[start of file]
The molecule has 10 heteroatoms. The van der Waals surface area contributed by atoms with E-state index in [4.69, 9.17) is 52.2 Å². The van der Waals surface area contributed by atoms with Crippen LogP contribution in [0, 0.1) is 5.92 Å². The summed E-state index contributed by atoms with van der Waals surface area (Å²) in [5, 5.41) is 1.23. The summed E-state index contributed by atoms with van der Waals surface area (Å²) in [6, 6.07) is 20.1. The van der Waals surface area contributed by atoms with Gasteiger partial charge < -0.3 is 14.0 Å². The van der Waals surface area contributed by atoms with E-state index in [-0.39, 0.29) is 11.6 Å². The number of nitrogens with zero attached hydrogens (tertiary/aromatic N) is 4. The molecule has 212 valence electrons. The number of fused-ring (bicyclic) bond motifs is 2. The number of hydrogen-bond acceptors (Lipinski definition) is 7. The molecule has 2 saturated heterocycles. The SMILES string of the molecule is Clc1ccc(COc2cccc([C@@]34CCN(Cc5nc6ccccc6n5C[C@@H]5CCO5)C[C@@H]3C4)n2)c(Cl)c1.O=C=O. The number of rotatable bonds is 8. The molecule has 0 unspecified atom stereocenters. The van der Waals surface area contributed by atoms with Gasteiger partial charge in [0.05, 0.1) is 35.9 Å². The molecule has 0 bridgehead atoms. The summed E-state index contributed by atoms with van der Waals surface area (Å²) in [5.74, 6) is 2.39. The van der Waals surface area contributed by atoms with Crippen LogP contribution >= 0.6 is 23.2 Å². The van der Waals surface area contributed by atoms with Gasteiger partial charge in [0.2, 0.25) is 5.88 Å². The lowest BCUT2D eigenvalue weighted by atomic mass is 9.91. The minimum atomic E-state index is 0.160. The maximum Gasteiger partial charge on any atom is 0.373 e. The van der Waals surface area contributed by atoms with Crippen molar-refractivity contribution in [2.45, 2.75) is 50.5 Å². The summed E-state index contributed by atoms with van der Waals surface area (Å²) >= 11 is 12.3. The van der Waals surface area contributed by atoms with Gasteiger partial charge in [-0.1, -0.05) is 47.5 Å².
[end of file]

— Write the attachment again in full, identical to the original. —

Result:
The molecule has 10 heteroatoms. The van der Waals surface area contributed by atoms with E-state index in [4.69, 9.17) is 52.2 Å². The van der Waals surface area contributed by atoms with Crippen LogP contribution in [0, 0.1) is 5.92 Å². The summed E-state index contributed by atoms with van der Waals surface area (Å²) in [5, 5.41) is 1.23. The summed E-state index contributed by atoms with van der Waals surface area (Å²) in [6, 6.07) is 20.1. The van der Waals surface area contributed by atoms with Gasteiger partial charge < -0.3 is 14.0 Å². The van der Waals surface area contributed by atoms with E-state index in [-0.39, 0.29) is 11.6 Å². The number of nitrogens with zero attached hydrogens (tertiary/aromatic N) is 4. The molecule has 212 valence electrons. The number of fused-ring (bicyclic) bond motifs is 2. The number of hydrogen-bond acceptors (Lipinski definition) is 7. The molecule has 2 saturated heterocycles. The SMILES string of the molecule is Clc1ccc(COc2cccc([C@@]34CCN(Cc5nc6ccccc6n5C[C@@H]5CCO5)C[C@@H]3C4)n2)c(Cl)c1.O=C=O. The number of rotatable bonds is 8. The molecule has 0 unspecified atom stereocenters. The van der Waals surface area contributed by atoms with Gasteiger partial charge in [0.05, 0.1) is 35.9 Å². The molecule has 0 bridgehead atoms. The summed E-state index contributed by atoms with van der Waals surface area (Å²) in [5.74, 6) is 2.39. The van der Waals surface area contributed by atoms with Crippen LogP contribution >= 0.6 is 23.2 Å². The van der Waals surface area contributed by atoms with Gasteiger partial charge in [0.2, 0.25) is 5.88 Å². The lowest BCUT2D eigenvalue weighted by atomic mass is 9.91. The minimum atomic E-state index is 0.160. The maximum Gasteiger partial charge on any atom is 0.373 e. The van der Waals surface area contributed by atoms with Crippen molar-refractivity contribution in [2.45, 2.75) is 50.5 Å². The summed E-state index contributed by atoms with van der Waals surface area (Å²) >= 11 is 12.3. The van der Waals surface area contributed by atoms with Gasteiger partial charge in [-0.1, -0.05) is 47.5 Å².